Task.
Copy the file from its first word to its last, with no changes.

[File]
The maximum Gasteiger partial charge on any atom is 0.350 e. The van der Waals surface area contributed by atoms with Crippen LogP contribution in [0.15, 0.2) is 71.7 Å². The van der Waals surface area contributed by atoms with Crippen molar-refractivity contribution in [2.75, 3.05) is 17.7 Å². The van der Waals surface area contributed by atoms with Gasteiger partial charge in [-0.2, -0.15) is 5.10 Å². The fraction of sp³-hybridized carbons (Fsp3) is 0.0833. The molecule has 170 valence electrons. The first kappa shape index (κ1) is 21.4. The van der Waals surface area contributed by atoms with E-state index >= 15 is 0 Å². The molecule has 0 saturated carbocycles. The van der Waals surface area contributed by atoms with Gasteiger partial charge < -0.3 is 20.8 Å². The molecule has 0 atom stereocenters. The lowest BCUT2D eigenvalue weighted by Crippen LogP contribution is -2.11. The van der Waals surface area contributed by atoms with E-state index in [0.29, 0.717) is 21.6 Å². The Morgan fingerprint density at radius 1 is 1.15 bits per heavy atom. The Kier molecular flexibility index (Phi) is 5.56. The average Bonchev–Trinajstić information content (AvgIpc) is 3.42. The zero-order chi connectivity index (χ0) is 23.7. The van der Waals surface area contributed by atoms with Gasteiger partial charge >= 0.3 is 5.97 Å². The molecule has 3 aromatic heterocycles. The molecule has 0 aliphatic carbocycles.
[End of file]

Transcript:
The maximum Gasteiger partial charge on any atom is 0.350 e. The van der Waals surface area contributed by atoms with Crippen LogP contribution in [0.15, 0.2) is 71.7 Å². The van der Waals surface area contributed by atoms with Crippen molar-refractivity contribution in [2.75, 3.05) is 17.7 Å². The van der Waals surface area contributed by atoms with Gasteiger partial charge in [-0.2, -0.15) is 5.10 Å². The fraction of sp³-hybridized carbons (Fsp3) is 0.0833. The molecule has 170 valence electrons. The first kappa shape index (κ1) is 21.4. The van der Waals surface area contributed by atoms with E-state index >= 15 is 0 Å². The molecule has 0 saturated carbocycles. The van der Waals surface area contributed by atoms with Gasteiger partial charge < -0.3 is 20.8 Å². The molecule has 0 atom stereocenters. The lowest BCUT2D eigenvalue weighted by Crippen LogP contribution is -2.11. The van der Waals surface area contributed by atoms with E-state index in [0.29, 0.717) is 21.6 Å². The Morgan fingerprint density at radius 1 is 1.15 bits per heavy atom. The Kier molecular flexibility index (Phi) is 5.56. The average Bonchev–Trinajstić information content (AvgIpc) is 3.42. The zero-order chi connectivity index (χ0) is 23.7. The van der Waals surface area contributed by atoms with Gasteiger partial charge >= 0.3 is 5.97 Å². The molecule has 3 aromatic heterocycles. The molecule has 0 aliphatic carbocycles.